InspiHERed By spotlights phenomenal women in the Black queer community—everyone from artists to activists. Each month ELIXHER features someone whose personal journey and individual craft inspire us to dream bigger, laugh harder, and love deeper. This month Morgane Richardson, a 25-year-old feminist, shares.
ELIXHER: Tell us a little about yourself.
MORGANE: I am 25 years old and was born on a Marine-base in Jacksonville, NC however I was raised in Downtown Los Angeles and DUMBO, Brooklyn, NY. I have been living in Costa Rica for the past eight months with my partner, Alexandra and our dog, Joplin, where I am obtaining an M.A. in Gender and Peacebuilding at the UN Mandated University for Peace. While in Costa Rica, I have continued my work as a professional feminist, blogging and speaking on the intersections of race, gender and sexuality (www.morganerichardson.com).
ELIXHER: You describe yourself as a “professional feminist” as well as “antiracist.” As a woman of color, how do you intentionally and even professionally take on these roles?
MORGANE: The feminist community has brought about much needed change for women. However, in the United States it has remained fairly focused on the oppressions faced by White western, upper to middle class women. As a professional antiracist feminist I seek to challenge the feminist discourse that has excluded women of color in the United States as well as women of the Southern and Eastern parts of the world. I quickly realized that the needs of these communities can be extremely different and require specific attention rather than overarching goals. For example, where reproductive rights is a current focus for feminists in the United States, women activists in the DRC (Congo) are challenging cultural norms, including marriage rights, and FGM.
And so, rather than focusing on theorists, as a professional feminist I speak and write about the varying personal experiences that we face as women and our subsequent needs as individuals. If we do not listen to the realities of others, and we do not speak out about our own struggles, the objectives of feminism remain simply an ideology and not a possibility.
ELIXHER: Tell us about your initiative Refuse the Silence. What inspired you to create it?
MORGANE: I obtained my B.A. from Middlebury College, an elite liberal arts college located in Middlebury, Vermont. I received an amazing education at this institution, but throughout my time there I felt silenced as a queer woman of color. Racial slurs were written on my door, I was singled out in classrooms by students and professors who wanted me to give the “black” experience or perspective, and I experienced extreme isolation from fellow students of color because I simply was “not black enough.”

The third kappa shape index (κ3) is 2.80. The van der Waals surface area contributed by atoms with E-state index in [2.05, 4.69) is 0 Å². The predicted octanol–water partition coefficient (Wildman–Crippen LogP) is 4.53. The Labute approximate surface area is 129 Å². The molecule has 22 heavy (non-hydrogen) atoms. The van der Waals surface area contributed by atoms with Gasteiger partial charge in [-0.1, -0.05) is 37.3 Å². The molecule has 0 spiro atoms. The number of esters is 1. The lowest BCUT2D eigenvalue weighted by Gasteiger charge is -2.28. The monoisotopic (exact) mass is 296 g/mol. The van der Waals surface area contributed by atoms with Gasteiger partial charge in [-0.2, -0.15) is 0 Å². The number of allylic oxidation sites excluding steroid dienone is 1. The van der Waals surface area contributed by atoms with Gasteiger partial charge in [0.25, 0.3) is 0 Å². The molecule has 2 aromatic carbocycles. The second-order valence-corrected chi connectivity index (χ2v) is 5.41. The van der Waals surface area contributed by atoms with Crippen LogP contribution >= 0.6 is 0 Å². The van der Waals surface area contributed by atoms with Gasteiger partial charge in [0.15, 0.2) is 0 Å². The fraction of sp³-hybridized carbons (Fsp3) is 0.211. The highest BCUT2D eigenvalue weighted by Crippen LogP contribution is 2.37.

As the president of the student organization, Women of Color, I fought hard to voice the concerns of the students of color on campus. Yet, we consistently felt as though the institution did not understand our experiences, or our varying “cultural norms;” we felt that our academic administrators weren’t really listening to us. In fact, women of color students at Middlebury often said, “The institution knows how to bring us onto their campus, but doesn’t know what to do with us once we get here.”
When I graduated from Middlebury, I began to hear the same experiences from women of color students in other elite liberal arts academic institutions. It was then that I realized that the silence I felt was not unique to me, or Middlebury, and I had to do something about it.
In 2009 I started, Refuse The Silence (www.refusethesilence.com), an initiative to capture the unique experiences of women of color students in elite liberal arts academic institutions in the United States. Refuse the Silence started out as an online venue where women of color could write down their experiences to share with the world, and where they could also connect with other women of color students in elite liberal arts institutions to know that they weren’t alone. Today, Refuse The Silence has grown to include an action platform where the stories of these women are compiled to generate a list of recommendations for academic administrations so that they may better understand and support the unique needs of this growing population.
We are still seeking submissions and encourage others to submit their own experiences within elite liberal arts institutions. If you are interested, visit refusethesilence.com or send me an email at firstname.lastname@example.org.